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Costa Rica's President ChinchillaThe "puppet" sets
her own agenda
by Robin Burnette --- Council on Hemispheric Affairs
On May 8th, 2010, Laura Chinchilla was sworn into office as the first female president of Costa Rica, following the second term of fellow National Liberation Party (PLN) candidate Oscar Arias. Chinchilla had been slated as a potential presidential candidate since 2008, when she resigned as Costa Rica's vice president to begin her campaign. From the outset of her campaign, many assumed that she would simply adopt a number of Arias's reforms and policies. During the presidential campaign, candidates made a point of portraying Chinchilla as Arias's puppet --- one commercial went so far as to make Chinchilla into a literal marionette, with strings held by Arias and other PLN members.1 The strategy used against Chinchilla is commonplace when a candidate from the incumbent party has a good chance of continuing that party's rule, as evidenced in Dilma Rousseff's bid to succeed Luiz Inácio Lula de Silva in Brazil. Despite these political attacks, Chinchilla won a decisive victory, garnering 47 percent of the popular vote, leaving her main opponent, Ottón Solis, with a mere 25 percent.2
Though Chinchilla was groomed to be Arias's successor, differences between the two have emerged since she took office in May of this year. More recently, Chinchilla has illustrated that she is a leader very much in charge of her own presidency and this is outlined by her departure from Arias'. In one of the first official statements released during her campaign, Chinchilla outlined her "vision" for Costa Rica, based on the principles of "Safety, Security and Prosperity."3 She also addressed key issues currently facing Costa Rica, including drug trafficking, the environment, and the nation's lack of security, which is the root of many of Costa Rica's modern-day problems.
Chinchilla's emphasis on security reflects her political background, having served as Minister of Justice, Minister of Public Safety, and Deputy Minister of Public Security for Costa Rica before becoming president. In comparison, ex-President Arias never took an explicit approach to the rise in crime related to drug trafficking, in part because of his involvement with peacekeeping missions in Central America.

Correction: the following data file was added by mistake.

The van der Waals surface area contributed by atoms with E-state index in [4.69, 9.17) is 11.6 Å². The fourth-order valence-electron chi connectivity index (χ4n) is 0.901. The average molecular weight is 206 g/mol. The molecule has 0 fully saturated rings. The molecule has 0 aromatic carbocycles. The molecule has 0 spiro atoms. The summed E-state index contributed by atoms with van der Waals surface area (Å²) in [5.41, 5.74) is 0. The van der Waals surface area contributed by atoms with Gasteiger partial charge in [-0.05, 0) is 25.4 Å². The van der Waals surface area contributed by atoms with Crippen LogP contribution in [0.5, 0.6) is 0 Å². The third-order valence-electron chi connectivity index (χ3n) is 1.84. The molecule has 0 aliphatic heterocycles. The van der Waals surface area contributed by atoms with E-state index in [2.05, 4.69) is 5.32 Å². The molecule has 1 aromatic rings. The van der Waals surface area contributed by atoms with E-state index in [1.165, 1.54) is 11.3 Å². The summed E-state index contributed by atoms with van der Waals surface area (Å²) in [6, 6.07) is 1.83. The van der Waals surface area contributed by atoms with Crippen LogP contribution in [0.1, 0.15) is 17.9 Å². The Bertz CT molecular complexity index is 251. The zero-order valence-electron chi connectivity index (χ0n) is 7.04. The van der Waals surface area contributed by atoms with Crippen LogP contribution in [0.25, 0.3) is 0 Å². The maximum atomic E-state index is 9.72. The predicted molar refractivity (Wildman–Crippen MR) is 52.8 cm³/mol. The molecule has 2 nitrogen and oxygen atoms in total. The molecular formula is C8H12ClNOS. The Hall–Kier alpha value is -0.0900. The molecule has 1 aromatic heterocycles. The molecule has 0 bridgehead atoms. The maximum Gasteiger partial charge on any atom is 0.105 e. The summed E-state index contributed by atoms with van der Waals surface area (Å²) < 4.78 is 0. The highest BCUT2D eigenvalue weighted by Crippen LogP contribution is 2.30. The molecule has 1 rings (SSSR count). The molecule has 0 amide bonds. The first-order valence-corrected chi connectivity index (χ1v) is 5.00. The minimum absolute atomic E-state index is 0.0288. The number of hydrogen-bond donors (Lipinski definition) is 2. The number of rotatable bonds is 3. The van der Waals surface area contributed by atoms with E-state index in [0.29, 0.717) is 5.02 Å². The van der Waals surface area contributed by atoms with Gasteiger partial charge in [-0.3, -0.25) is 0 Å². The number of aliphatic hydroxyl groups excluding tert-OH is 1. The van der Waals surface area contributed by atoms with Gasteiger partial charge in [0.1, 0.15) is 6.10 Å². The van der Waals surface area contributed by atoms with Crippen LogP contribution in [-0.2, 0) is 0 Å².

Trading its way into the world market
From 2006 to 2010, Arias spent significant political capital on free trade related issues, including the controversial Central American Free Trade Agreement (CAFTA) in 2007. Moreover, he strengthened international business ties with several countries, specifically with Singapore and China. Chinchilla has stated that she will continue to support Arias's economic reforms, claiming that they will encourage foreign investment in Costa Rica. In May 2010, Chinchilla signed a trade agreement between Central America and the European Union (EU) that would decrease tariffs between the two, while increasing the exportation of bananas, one of Costa Rica's main cash crops.4 According to Chinchilla, the Legislative Assembly's ratification of pending agreements with the EU and China would signify a big step towards much needed economic diversification in Costa Rica. Therefore, there is little to distinguish between the new president's economic policy and that of her predecessor.
Eco-tourism: making green by being green
Chinchilla has sought to expand upon Arias's firm commitment to the environment, stating that the "future is tied to environmentally sustainable economies and not those that destroy their own wealth."5 Chinchilla's commitment to environmental sustainability was clearly exhibited in the overturning of Arias's decision to allow new open-pit gold mining in the country.6 This decision was surprising, as she did not seem to have a vested interest in this area in the past. Additionally, she signed a waste management law in July that will implement a government-run recycling program designed to help keep Costa Rican streets clean and "guarantee waste collection in municipalities."7 Given that tourism constitutes a majority of the country's overall income, continuing to be environmentally conscientious will pay dividends and must remain a priority for Chinchilla. In 2007 alone, Costa Rican tourism brought in almost $2 billion [all money figured here are in US dollars],8 and over 600,000 tourists visited the country in the first quarter of 2010.
The globalizing drug trade